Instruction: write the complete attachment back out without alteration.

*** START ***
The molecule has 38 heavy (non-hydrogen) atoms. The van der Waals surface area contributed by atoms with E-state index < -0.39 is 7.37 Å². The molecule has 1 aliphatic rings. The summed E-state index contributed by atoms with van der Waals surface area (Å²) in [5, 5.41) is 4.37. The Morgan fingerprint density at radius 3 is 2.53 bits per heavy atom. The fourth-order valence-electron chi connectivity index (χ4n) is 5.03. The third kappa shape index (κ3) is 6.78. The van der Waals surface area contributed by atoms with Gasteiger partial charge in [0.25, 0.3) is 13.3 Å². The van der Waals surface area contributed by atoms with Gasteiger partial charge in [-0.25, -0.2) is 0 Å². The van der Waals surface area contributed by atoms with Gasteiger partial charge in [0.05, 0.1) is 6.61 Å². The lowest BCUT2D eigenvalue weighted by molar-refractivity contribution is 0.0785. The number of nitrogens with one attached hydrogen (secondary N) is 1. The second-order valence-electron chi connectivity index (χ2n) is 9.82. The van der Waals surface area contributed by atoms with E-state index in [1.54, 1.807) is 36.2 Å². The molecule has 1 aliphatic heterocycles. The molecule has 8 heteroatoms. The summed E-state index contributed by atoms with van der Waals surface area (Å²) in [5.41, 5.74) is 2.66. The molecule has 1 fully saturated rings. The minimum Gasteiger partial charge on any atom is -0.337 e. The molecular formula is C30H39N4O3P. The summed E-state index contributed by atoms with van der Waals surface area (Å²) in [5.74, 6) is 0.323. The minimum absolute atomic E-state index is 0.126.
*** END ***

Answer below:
The molecule has 38 heavy (non-hydrogen) atoms. The van der Waals surface area contributed by atoms with E-state index < -0.39 is 7.37 Å². The molecule has 1 aliphatic rings. The summed E-state index contributed by atoms with van der Waals surface area (Å²) in [5, 5.41) is 4.37. The Morgan fingerprint density at radius 3 is 2.53 bits per heavy atom. The fourth-order valence-electron chi connectivity index (χ4n) is 5.03. The third kappa shape index (κ3) is 6.78. The van der Waals surface area contributed by atoms with Gasteiger partial charge in [0.25, 0.3) is 13.3 Å². The van der Waals surface area contributed by atoms with Gasteiger partial charge in [-0.25, -0.2) is 0 Å². The van der Waals surface area contributed by atoms with Gasteiger partial charge in [0.05, 0.1) is 6.61 Å². The lowest BCUT2D eigenvalue weighted by molar-refractivity contribution is 0.0785. The number of nitrogens with one attached hydrogen (secondary N) is 1. The second-order valence-electron chi connectivity index (χ2n) is 9.82. The van der Waals surface area contributed by atoms with E-state index in [1.54, 1.807) is 36.2 Å². The molecule has 1 aliphatic heterocycles. The molecule has 8 heteroatoms. The summed E-state index contributed by atoms with van der Waals surface area (Å²) in [5.41, 5.74) is 2.66. The molecule has 1 fully saturated rings. The minimum Gasteiger partial charge on any atom is -0.337 e. The molecular formula is C30H39N4O3P. The summed E-state index contributed by atoms with van der Waals surface area (Å²) in [5.74, 6) is 0.323. The minimum absolute atomic E-state index is 0.126.